Laziest Trade Show Followup Ever

I just received what may just be the laziest trade show followup I've ever gotten, and that's saying something. The email subject line was, "Did we meet at [recent show]?" and the body of the email greeted me, who did not attend said recent show, by name, and again asked if we had a chance to meet at the show. It added, "We had a great time but...
Lazy dog lying belly up on a bed
Lazy dog lying belly up on a bed

I just received what may just be the laziest trade show followup I've ever gotten, and that's saying something. The email subject line was, "Did we meet at [recent show]?" and the body of the email greeted me, who did not attend said recent show, by name, and again asked if we had a chance to meet at the show. It added, "We had a great time but unfortunately it wasn't enough time to meet everyone. If we didn't connect in [recent show city], we'd love to chat with you about how events can benefit from [our product]."

Exhibitors, don't do this. Ever. It shows that you're not only too lazy to pay attention to the leads you collected at the show—or maybe you didn't bother to ask who the people were that you did talk with?—you can't even take a moment to check whether the person you're sending your message to was on that show's attendee list (I unfortunately haven't been able to get to this one for several years, so I also have to wonder what list they were working off of). Oh, and by the way,

I'm with the media and not a potential client even if I had attended and had met with them, something that would be obvious if they checked the title field. In the age of big data being used for increasing personalization in communications of all kinds, it's downright bizarre to see companies not at least doing the bare minimum. Oh well, at least they got my name right...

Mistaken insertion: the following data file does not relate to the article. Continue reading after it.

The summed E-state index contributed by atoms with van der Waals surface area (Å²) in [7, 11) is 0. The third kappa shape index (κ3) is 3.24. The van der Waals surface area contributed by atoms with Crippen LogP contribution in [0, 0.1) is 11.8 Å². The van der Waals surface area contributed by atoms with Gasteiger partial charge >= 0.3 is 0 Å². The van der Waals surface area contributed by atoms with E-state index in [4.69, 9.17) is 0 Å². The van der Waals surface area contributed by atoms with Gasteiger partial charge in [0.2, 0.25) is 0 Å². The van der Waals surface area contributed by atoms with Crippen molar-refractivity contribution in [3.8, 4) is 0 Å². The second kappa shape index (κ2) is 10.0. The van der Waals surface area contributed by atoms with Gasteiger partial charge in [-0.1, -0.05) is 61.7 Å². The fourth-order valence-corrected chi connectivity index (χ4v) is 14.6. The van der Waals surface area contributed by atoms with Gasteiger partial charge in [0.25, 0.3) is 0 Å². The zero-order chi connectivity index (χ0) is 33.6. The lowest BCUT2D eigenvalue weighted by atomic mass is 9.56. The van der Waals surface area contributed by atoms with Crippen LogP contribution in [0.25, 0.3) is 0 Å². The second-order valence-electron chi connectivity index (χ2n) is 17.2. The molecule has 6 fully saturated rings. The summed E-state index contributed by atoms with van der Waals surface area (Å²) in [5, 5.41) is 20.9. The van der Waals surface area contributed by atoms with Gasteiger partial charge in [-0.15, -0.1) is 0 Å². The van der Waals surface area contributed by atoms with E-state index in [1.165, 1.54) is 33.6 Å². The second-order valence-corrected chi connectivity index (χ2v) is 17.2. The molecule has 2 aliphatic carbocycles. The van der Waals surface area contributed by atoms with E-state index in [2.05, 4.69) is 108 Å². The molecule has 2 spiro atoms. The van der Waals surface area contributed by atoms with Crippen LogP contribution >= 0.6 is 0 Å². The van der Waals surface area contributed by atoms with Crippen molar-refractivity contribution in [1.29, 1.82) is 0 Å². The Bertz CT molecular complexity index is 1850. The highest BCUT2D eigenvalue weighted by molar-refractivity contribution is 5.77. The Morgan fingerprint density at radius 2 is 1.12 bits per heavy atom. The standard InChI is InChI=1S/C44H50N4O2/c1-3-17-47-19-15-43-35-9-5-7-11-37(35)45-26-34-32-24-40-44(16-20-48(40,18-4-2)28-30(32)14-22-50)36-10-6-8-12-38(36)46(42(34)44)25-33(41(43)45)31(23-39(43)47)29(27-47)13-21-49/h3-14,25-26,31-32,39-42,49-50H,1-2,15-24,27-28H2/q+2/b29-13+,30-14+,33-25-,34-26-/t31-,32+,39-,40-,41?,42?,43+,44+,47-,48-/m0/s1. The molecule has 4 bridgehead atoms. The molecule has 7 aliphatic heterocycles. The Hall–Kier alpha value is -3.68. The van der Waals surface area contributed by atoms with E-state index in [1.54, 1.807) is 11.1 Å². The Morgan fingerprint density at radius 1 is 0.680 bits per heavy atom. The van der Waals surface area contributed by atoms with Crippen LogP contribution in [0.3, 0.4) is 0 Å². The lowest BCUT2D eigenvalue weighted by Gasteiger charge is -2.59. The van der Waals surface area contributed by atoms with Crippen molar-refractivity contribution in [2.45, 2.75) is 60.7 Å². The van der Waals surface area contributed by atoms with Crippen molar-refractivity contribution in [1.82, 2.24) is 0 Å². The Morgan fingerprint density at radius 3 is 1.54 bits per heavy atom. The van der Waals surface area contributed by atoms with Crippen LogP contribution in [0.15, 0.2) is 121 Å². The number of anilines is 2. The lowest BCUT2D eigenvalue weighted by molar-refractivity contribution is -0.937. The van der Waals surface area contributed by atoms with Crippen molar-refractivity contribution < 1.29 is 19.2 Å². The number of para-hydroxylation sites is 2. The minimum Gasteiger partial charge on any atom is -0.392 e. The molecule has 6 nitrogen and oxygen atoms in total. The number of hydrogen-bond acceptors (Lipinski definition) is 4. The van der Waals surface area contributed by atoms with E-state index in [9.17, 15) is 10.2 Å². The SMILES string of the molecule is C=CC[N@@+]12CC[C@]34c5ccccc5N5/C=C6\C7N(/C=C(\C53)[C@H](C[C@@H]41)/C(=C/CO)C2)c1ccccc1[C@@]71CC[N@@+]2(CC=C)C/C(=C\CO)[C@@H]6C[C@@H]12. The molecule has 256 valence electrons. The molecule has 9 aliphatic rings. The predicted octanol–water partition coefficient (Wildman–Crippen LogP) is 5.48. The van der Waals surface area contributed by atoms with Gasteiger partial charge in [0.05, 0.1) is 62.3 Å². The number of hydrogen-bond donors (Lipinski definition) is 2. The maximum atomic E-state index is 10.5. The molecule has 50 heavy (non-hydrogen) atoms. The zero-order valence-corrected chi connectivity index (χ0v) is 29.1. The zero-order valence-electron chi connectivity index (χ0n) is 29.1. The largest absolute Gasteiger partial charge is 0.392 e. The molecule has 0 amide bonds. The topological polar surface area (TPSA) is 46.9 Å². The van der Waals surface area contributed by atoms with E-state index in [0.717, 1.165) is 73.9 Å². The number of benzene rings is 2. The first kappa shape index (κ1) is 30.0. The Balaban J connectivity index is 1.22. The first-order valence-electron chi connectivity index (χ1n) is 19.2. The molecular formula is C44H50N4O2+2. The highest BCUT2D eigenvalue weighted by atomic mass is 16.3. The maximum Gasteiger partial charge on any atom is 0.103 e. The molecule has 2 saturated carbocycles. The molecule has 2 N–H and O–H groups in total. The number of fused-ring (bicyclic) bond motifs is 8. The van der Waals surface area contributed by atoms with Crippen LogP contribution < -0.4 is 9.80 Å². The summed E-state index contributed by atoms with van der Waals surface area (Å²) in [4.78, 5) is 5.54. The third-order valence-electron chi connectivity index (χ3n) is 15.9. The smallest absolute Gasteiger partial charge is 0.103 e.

I hear all the time about all the great new ways show organizers can support exhibitors with more, and more nuanced, data, but then I hit this laziness wall and think that some can't, or don't seem to care to, even get the basics right, much less deal with heat-mapping dwell time data. Event profs, do you offer any training to help exhibitors understand how to be more effective in collecting leads and doing post-show followup? Do you feel comfortable asking questions about what they may be doing/not doing that results in their not getting a good return on investment when they come back with complaints?

I'll get off my soapbox now, but the flood of inappropriate marketing I get pre- and post-industry meetings just makes me crazy sometimes—especially when it screams just how uninterested the company actually is in getting my business. I don't understand why they bother. If anyone can explain it as anything other than sheer laziness, please enlighten me!

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Source: www.meetingsnet.com